Two-factor authentication serves to ensure that your identity is legitimate and protect your information against criminal cyber activity. Learn about two-factor authentication and how to get started securing your sensitive information.

a locked cell phone laying alongside a plant, airpods, a pencil, and a pair of glasses

What is Two-Factor Authentication?

Two-factor authentication, also known as 2FA, is a protective measure that users can and should use to protect their web information from hackers and cyber criminals. This is done by requiring two (and sometimes more) layers of verification when signing into an account. The first layer of verification is typically a password created by you. After entering this, a two-factor authenticator will require a secondary form of verification.

There are three main categories of two-factor authentication:

  • Something you know: a password, PIN, or an answer to a security question.
  • Something you have: a mobile phone, ID card, key fob, etc.
  • Something you are: face or voice recognition, fingerprint scan, DNA, or the like. (This type of verification is often expensive and therefor used infrequently in most two-factor authentication programs).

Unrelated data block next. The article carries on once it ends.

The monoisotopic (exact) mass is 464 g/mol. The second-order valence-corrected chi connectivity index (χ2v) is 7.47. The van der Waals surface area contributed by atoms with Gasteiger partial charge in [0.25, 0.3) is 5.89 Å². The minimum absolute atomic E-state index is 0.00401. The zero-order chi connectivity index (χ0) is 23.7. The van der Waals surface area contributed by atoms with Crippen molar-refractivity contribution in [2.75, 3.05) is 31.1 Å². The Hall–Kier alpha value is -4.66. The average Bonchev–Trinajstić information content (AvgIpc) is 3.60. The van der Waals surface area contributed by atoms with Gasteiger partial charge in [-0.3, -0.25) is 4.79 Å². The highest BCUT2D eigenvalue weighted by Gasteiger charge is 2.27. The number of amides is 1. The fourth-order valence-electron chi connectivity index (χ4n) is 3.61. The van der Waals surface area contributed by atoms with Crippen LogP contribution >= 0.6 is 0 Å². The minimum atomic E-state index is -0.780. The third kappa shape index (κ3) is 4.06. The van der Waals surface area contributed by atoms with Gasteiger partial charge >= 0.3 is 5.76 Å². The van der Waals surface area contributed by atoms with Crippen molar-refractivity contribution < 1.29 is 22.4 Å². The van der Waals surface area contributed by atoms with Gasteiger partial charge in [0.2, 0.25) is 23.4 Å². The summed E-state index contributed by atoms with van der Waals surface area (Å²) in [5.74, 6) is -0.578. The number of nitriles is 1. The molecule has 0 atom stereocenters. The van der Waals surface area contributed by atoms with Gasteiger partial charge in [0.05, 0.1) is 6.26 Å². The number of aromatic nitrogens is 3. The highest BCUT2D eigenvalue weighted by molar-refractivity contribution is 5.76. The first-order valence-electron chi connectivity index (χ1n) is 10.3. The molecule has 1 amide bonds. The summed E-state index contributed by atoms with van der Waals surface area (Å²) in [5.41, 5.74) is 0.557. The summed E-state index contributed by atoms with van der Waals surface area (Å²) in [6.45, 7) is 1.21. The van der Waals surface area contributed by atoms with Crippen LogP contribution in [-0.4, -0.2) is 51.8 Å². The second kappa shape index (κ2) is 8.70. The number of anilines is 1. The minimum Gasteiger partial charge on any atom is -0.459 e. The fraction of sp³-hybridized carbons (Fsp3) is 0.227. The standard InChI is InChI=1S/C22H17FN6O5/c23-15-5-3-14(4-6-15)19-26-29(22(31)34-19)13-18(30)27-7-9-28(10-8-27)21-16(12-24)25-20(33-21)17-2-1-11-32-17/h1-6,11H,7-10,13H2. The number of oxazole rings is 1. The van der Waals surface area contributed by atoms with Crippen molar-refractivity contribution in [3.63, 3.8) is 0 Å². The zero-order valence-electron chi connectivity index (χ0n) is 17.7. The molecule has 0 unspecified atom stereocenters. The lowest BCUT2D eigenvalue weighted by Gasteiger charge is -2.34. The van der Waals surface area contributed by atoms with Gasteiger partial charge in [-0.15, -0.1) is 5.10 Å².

You have likely already interacted with 2FA. Have you ever logged into an account and been asked to enter a code that was sent to your email or mobile device? That is a two-factor authentication mechanism.

a screenshot of a two factor authentication mechanism send a code to the user

Why Do I Need Two-Factor Authentication?

While your password may seem clever, personal, or random, it stands little chance when up against cyber criminals, who have the technology to run billions of password combinations in a matter of seconds. Additionally, answers to common security questions can often be found through a basic social media or public records search. 2FA helps protect against this type of fraud by going a step further and requiring a reconfirmation of your identity.

In addition to using 2FA on your professional website, you should lock down any affiliate business accounts, such as your business email, Google Sheets, Google Docs, and so on. Further, opt-in to 2FA on any personal accounts you may have, for example: social media, Google, and online banking accounts.

How Do I Set Up Two-Factor Authentication?

We recommend the WP Defender plugin from WPMU Dev for WordPress which instantly adds several layers of protection, including two-factor authentication, at the click of a button. It easily integrates 2FA with Google Authenticator, Microsoft Authenticator, or Authy.

Please let us know if you are interested in installing WP Defender and we can help you get it set up on your website.

Please email us if you have any problems or ideas to improve these instructions.